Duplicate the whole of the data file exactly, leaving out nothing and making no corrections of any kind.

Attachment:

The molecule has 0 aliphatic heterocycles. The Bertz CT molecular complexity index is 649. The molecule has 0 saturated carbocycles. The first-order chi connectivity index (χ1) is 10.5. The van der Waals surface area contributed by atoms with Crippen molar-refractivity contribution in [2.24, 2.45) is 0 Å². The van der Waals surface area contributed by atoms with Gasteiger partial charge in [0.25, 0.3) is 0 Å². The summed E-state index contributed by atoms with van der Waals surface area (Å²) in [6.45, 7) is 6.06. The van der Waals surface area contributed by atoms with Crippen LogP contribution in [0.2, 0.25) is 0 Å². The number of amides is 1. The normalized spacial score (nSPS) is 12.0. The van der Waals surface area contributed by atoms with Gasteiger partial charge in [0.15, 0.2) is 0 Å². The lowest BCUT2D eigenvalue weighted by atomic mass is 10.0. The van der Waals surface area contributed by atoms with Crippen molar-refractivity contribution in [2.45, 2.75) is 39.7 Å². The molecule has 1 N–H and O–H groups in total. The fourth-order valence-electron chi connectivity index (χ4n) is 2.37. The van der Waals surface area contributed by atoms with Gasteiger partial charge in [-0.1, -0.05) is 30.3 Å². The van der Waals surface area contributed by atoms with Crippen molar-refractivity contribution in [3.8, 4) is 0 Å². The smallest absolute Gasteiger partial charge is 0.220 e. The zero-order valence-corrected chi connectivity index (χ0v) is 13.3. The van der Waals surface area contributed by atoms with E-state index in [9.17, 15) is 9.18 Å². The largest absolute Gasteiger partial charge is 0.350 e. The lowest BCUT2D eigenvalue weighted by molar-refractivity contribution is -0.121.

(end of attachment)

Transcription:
The molecule has 0 aliphatic heterocycles. The Bertz CT molecular complexity index is 649. The molecule has 0 saturated carbocycles. The first-order chi connectivity index (χ1) is 10.5. The van der Waals surface area contributed by atoms with Crippen molar-refractivity contribution in [2.24, 2.45) is 0 Å². The van der Waals surface area contributed by atoms with Gasteiger partial charge in [0.25, 0.3) is 0 Å². The summed E-state index contributed by atoms with van der Waals surface area (Å²) in [6.45, 7) is 6.06. The van der Waals surface area contributed by atoms with Crippen LogP contribution in [0.2, 0.25) is 0 Å². The number of amides is 1. The normalized spacial score (nSPS) is 12.0. The van der Waals surface area contributed by atoms with Gasteiger partial charge in [0.15, 0.2) is 0 Å². The lowest BCUT2D eigenvalue weighted by atomic mass is 10.0. The van der Waals surface area contributed by atoms with Crippen molar-refractivity contribution in [2.45, 2.75) is 39.7 Å². The molecule has 1 N–H and O–H groups in total. The fourth-order valence-electron chi connectivity index (χ4n) is 2.37. The van der Waals surface area contributed by atoms with Gasteiger partial charge in [-0.1, -0.05) is 30.3 Å². The van der Waals surface area contributed by atoms with Crippen molar-refractivity contribution in [3.8, 4) is 0 Å². The smallest absolute Gasteiger partial charge is 0.220 e. The zero-order valence-corrected chi connectivity index (χ0v) is 13.3. The van der Waals surface area contributed by atoms with E-state index in [9.17, 15) is 9.18 Å². The largest absolute Gasteiger partial charge is 0.350 e. The lowest BCUT2D eigenvalue weighted by molar-refractivity contribution is -0.121.